Last weekend, I logged on again, and Andrea and I played with another friend who was starting the game and had spawned in First Light as well. This made the game more bearable for Andrea; she now had a buddy to do quests with, which is the point of an MMO. I started to do faction quests to level up and increase my standing with the Marauders, my chosen allegiance, which involved killing sheep, skinning them and venturing to some mines. After I completed these quests, I received the same quests again. In the beta, at least, it didn't feel as though there was much for me to do.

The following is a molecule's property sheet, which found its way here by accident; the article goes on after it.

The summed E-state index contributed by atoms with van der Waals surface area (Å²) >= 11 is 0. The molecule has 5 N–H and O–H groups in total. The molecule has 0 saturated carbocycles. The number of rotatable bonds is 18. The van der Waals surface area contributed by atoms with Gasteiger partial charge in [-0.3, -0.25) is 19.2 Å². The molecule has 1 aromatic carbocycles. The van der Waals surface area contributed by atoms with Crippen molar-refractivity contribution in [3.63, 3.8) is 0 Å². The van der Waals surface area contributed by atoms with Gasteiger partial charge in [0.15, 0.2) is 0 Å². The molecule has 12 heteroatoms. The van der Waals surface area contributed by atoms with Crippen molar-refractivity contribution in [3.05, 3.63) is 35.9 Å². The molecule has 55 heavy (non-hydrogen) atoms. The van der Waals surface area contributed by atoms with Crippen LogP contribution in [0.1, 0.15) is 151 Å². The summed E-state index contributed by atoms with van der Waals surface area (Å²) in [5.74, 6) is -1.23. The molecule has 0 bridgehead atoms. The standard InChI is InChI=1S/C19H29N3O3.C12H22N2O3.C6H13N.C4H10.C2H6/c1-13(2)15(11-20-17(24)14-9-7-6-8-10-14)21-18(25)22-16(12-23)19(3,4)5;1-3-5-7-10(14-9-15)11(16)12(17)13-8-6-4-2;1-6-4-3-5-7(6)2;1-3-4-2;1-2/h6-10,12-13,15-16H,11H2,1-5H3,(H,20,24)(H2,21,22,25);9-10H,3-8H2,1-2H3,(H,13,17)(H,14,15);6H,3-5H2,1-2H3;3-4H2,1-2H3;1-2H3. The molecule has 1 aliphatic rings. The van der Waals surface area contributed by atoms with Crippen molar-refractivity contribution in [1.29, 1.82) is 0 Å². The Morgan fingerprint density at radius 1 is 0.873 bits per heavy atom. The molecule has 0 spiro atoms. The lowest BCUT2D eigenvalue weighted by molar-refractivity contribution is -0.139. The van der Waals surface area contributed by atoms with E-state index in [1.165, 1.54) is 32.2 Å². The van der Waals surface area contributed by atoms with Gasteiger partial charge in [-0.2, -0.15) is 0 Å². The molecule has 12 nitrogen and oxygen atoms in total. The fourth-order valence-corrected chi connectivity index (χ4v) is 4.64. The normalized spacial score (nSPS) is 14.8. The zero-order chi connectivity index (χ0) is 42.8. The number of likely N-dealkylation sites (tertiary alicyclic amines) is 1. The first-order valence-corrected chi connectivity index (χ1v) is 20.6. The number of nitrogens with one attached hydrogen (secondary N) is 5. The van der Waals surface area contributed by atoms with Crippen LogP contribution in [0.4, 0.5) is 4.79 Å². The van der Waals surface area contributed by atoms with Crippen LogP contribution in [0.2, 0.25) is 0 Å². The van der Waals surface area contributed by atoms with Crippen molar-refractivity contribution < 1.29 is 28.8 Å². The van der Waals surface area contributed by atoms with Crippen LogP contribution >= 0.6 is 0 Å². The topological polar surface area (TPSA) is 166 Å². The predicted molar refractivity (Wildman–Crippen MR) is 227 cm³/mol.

Blizzard Entertainment president J. Allen Brack stepped down today following weeks of controversy over the company's alleged culture of sexism. On July 20, California's Department of Fair Employment and Housing filed an explosive suit alleging rampant gender-based discrimination at Blizzard parent company Activision Blizzard. Employees at Activision Blizzard say Brack's departure is just one step toward addressing systemic issues. "No one person is responsible for the culture of Blizzard; the problems at ABK go beyond Blizzard and require systemic change," tweeted the Activision Blizzard King Workers Alliance, a self-described "organized group of current Activision Blizzard, Inc. employees committed to defending our right to a safe and equitable workplace." Oneal was previously studio head for Vicarious Visions, known for developing the Tony Hawk and Skylanders series.